The Meat Corporation of Namibia (Meatco) is about to launch a new business model for its operations in the Northern Communal Areas (NCAs) aimed at providing better and more cost efficient services to communal producers.
This business model is Meatco’s new strategic approach to curb the recent operational losses of close to N$43 million in 2014/15. These losses were expected to be N$53 million in 2016 if Meatco continued with its operations in the NCAs. However, even while NCA abattoirs remained closed due to Foot and Mouth Disease (FMD), Meatco still incurred losses of up to N$ 12,9 million up to end of December 2015 due to overhead cost alone.
Meatco took over the management of these government owned abattoirs at Oshakati and Katima Mulilo since 1991/2 from the National Development Corporation (NDC). However the management agreement was converted into a commercial lease agreement for the lease of the said facilities in 2011 at a cost to Meatco.
The financial losses incurred by Meatco operations since 1991 are estimated at N$354 million up to 2014/15. This situation has prompted the Meatco members and board to direct management to develop a new business model that will address the financial losses while at the same time guarantee Meatco’s continued presence in the NCAs.
According to Meatco Manager: Corporate Affairs, Rosa Hamukuaja-Thobias the new business model (Mobile Slaughter Unit) is tailored to the unique circumstances of the communal producers in the NCAs and aims to bring slaughtering services closer to farmers in the NCAs.
“In this way Meatco continues to maintain its statutory obligation and also addresses operational losses which have accrued in running the northern abattoirs which was not economical or efficient as prescribed by the Act,” she said.
She said the benefits of the mobile slaughter unit are: reduction of transport cost for producer as the slaughter unit will be the one to go to farms / villages. This means that the abattoir goes to farms and farmers will not need to transport cattle over long distances, only core slaughter staff will be employed while the fixed-term seasonal support staff will be sourced in the villages were slaughtering will take place, thus creating employment locally, Operational flexibility as the mobile slaughter units will allow any amount of cattle available to be slaughtered with ease, Stimulating local entrepreneurship as all the offal will be sold directly to villagers, and small SME’s, reduction of operational costs as the cost of the mobile slaughter unit will be a fraction of the current fixed abattoirs,and opportunity to deploy the mobile unit in the areas south of the cordon fence.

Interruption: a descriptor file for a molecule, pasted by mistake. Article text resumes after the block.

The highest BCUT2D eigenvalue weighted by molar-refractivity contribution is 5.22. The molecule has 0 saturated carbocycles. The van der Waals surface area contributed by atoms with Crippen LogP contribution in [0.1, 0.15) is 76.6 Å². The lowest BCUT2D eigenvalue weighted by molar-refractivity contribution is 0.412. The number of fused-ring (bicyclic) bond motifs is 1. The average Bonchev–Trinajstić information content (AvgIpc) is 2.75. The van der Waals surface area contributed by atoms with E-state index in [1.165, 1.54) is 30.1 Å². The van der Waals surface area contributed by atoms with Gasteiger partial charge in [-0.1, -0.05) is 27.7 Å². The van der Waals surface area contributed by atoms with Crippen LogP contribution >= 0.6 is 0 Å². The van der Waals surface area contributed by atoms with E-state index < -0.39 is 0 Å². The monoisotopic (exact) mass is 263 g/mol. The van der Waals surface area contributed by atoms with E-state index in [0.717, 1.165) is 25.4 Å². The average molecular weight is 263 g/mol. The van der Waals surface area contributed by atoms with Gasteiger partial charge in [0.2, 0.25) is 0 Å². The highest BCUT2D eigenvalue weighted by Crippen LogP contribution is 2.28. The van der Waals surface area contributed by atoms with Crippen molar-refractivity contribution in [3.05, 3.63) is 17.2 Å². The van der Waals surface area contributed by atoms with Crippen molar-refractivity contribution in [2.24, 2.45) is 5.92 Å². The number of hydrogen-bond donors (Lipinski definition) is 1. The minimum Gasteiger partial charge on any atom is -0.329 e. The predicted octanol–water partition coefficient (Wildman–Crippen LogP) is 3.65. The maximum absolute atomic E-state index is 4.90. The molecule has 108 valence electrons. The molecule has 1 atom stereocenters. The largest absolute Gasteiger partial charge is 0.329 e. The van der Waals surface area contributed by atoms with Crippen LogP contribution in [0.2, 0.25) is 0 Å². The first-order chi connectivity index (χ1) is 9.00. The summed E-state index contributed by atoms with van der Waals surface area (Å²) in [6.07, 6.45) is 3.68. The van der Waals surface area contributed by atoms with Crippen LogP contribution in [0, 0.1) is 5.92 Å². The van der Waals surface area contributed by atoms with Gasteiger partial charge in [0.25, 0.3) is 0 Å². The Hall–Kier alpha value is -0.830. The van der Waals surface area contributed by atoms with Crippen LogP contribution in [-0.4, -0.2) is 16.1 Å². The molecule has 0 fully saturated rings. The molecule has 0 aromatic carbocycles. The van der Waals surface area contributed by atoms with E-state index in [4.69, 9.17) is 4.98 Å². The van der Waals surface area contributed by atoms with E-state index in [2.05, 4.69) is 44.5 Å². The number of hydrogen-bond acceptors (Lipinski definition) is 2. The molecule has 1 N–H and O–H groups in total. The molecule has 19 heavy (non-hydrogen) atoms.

According to Hamukuaja-Thobias, this will eventually allow Meatco to capitalize on a new business and income stream through game meat.
“The new mobile abattoir is expected to be operational by early July 2016. The future demand for slaughter will determine the amount of units to be ordered and deployed. Consultations with other key Ministries and stakeholders on the new business model are ongoing,” she added.
Resumption of slaughter in 2016
Meanwhile, Hamukuaja-Thobias noted that Meatco is well aware of the crucial need of farmers in the NCAs to resume with marketing of livestock after the double-sword of drought and FMD outbreak in 2015.
In this regard Meatco is waiting a crucial meeting of the meat industry on 10 February. This meeting will be attended by all stakeholders in the industry and is aiming to spell out the new rules of marketing livestock in the NCA after Foot and Mouth Disease (FMD) while addressing possible markets for beef originating from the NCA.
“Meatco operations will be guided by the outcome of this industry meeting. When the new rules are in place Meatco will resume with buying cattle from communal farmers in the NCA,” she said.
“While awaiting the arrival of the mobile slaughter unit, Meatco will keep those cattle in the quarantine camps depending on the availability of grazing and the overall condition of such quarantine camps,” she added.